MS issued new guidance to clarify where Medicaid beneficiaries can receive home- and community-based services as defined in a 2014 regulation. The guidelines in the HCBS final rule establishes new reimbursement criteria. The goal is to move Medicaid beneficiaries into the community rather than in nursing facilities. This is a game changer for certain settings such as assisted living communities, and group homes that have been providing certain services under Medicaid waivers. Now, they must meet a higher standard of proof.
“We believe our revised guidance strikes the appropriate balance to protect individual choice while maintaining the integrity of home- and community-based funding,” CMS Administrator Seema Verma said.
Under the new guidance, a setting that is isolating individuals is defined as a facility that limits any opportunities for patients and residents to interact with the broader community.
“Even well-intentioned policies from Washington often lack the flexibility needed to work for every state, community, setting or family,” CMS Administrator Seema Verma said in a statement. “The implementing guidance issued under the prior administration was simply too prescriptive and unfairly singled out certain settings, causing unnecessary anxiety for many beneficiaries, families and providers. We believe our revised guidance strikes the appropriate balance to protect individual choice while maintaining the integrity of home- and community-based funding.”
2019 Updated Heightened Scrutiny Guidance
On March 22, 2019, CMS issued an updated guidance and set of FAQs revising and replacing, in large part, its previous guidance on the heightened scrutiny standard and settings that have the effect of isolating individuals from the broader community. Overall, the guidance takes a much more holistic view at such communities, providing states with greater flexibility to promote choice and identify the setting that is right for the individual. Of note, CMS re-wrote the list of factors/characteristics which the agency will take into account in determining whether a setting may have the effect of isolating individuals receiving HCBS from the broader community.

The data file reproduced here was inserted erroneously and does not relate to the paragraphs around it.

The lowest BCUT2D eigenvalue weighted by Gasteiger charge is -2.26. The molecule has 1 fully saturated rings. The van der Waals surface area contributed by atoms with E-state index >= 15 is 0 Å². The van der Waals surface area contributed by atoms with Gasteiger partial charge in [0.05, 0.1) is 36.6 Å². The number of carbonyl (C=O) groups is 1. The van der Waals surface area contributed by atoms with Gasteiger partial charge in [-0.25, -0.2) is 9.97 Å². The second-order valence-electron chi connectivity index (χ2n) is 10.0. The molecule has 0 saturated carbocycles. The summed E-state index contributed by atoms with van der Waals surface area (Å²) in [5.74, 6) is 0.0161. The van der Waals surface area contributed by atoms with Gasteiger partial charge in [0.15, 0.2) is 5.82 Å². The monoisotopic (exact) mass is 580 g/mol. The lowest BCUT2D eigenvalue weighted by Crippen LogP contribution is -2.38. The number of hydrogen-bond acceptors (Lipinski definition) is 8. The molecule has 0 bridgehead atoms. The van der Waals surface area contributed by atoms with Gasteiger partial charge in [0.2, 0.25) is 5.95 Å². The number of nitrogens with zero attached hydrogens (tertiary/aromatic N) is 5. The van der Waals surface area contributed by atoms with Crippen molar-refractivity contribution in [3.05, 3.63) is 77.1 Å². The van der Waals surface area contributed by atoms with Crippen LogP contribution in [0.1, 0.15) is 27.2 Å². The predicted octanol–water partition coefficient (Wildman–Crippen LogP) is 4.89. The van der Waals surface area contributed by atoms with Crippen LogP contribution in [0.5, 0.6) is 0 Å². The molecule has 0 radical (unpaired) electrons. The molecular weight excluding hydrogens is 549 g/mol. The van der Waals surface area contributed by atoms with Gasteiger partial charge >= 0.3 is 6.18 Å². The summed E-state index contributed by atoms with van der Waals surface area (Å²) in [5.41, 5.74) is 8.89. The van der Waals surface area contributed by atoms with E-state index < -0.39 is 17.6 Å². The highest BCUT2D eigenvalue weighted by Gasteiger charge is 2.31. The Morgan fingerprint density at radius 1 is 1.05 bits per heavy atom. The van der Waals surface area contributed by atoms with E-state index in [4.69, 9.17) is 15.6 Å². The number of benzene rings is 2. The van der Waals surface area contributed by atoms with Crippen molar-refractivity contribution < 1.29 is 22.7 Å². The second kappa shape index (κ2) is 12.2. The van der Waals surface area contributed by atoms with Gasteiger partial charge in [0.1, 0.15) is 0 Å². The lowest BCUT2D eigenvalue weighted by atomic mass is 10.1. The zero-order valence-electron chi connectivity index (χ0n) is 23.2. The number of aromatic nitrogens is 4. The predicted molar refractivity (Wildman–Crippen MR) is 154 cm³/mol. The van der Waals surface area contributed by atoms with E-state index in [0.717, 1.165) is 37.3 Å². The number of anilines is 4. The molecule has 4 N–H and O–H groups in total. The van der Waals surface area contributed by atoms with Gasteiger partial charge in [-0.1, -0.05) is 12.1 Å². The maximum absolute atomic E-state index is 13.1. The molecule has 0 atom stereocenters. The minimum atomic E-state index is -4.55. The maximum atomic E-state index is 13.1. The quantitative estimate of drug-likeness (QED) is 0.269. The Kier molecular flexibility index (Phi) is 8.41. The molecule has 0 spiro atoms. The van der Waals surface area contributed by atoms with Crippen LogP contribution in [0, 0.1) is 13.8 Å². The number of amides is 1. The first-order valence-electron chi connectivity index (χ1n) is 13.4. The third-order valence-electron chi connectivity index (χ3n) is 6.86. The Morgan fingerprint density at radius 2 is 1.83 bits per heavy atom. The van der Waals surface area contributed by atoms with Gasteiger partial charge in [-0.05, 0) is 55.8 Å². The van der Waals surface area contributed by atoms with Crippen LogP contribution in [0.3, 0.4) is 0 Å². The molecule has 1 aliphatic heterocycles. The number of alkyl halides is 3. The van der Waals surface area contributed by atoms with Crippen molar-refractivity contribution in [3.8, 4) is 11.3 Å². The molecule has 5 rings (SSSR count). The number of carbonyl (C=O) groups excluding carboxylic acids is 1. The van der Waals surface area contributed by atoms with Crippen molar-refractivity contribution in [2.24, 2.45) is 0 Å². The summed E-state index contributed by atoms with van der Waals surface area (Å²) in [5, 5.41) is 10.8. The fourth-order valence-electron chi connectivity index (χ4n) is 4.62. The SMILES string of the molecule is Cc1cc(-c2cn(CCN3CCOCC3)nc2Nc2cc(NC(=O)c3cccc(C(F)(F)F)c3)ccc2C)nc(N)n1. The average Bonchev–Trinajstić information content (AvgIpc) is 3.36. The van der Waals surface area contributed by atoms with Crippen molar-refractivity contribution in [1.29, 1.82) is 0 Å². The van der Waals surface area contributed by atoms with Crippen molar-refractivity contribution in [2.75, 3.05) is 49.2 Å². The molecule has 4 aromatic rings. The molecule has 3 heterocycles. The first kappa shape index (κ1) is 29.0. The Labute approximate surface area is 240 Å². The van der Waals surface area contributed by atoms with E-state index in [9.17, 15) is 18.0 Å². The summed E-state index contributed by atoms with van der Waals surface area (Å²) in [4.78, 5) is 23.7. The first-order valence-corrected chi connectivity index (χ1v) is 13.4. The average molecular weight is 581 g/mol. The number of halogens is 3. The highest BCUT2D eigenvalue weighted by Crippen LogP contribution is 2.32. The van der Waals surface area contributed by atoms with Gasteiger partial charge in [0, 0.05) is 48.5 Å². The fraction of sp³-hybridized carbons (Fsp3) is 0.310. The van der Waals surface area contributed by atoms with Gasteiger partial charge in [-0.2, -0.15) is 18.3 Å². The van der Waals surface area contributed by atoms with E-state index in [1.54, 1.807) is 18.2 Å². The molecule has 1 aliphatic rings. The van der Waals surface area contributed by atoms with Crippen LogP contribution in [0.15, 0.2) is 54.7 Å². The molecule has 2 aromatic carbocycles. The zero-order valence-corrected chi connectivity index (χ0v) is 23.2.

- Previous Guidance: The setting is designed specifically for people with disabilities, and often even for people with a certain type of disability.
- New Guidance: Due to the design or model of service provision in the setting, individuals have limited, if any, opportunities for interaction in and with the broader community, including with individuals not receiving Medicaid-funded HCBS.
- Previous Guidance: The individuals in the setting are primarily or exclusively people with disabilities and on-site staff provides many services to them.
- New Guidance: The setting restricts beneficiary choice to receive services or to engage in activities outside of the setting.
- Previous Guidance: Settings that isolate people receiving HCBS from the broader community may have any of the following characteristics:
- The setting is designed to provide people with disabilities multiple types of services and activities on-site, including housing, day services, medical, behavioral and therapeutic services, and/or social and recreational activities.
- People in the setting have limited, if any, interaction with the broader community.
- Settings that use/authorize interventions/restrictions that are used in institutional settings or are deemed unacceptable in Medicaid institutional settings (e.g. seclusion).
- New Guidance: The setting is physically located separate and apart from the broader community and does not facilitate beneficiary opportunity to access the broader community and participate in community services, consistent with a beneficiary’s person-centered service plan.
Source: Foley Hoag, LLP
March 2022 is the deadline by which all states must have transition plans to ensure that settings receiving certain Medicaid funding meet federal HCBS standards.
Lisa Remington is president and publisher of the Remington Report magazine and President of Remington’s Home Care Leadership Think Tank. She has worked with more than 10,000 organizations in both a consultancy role and an educator. Lisa monitors the complex key trends and forces of change to develop a correct strategic approach to de-risk decision-making and create sustainable futures across the healthcare continuum.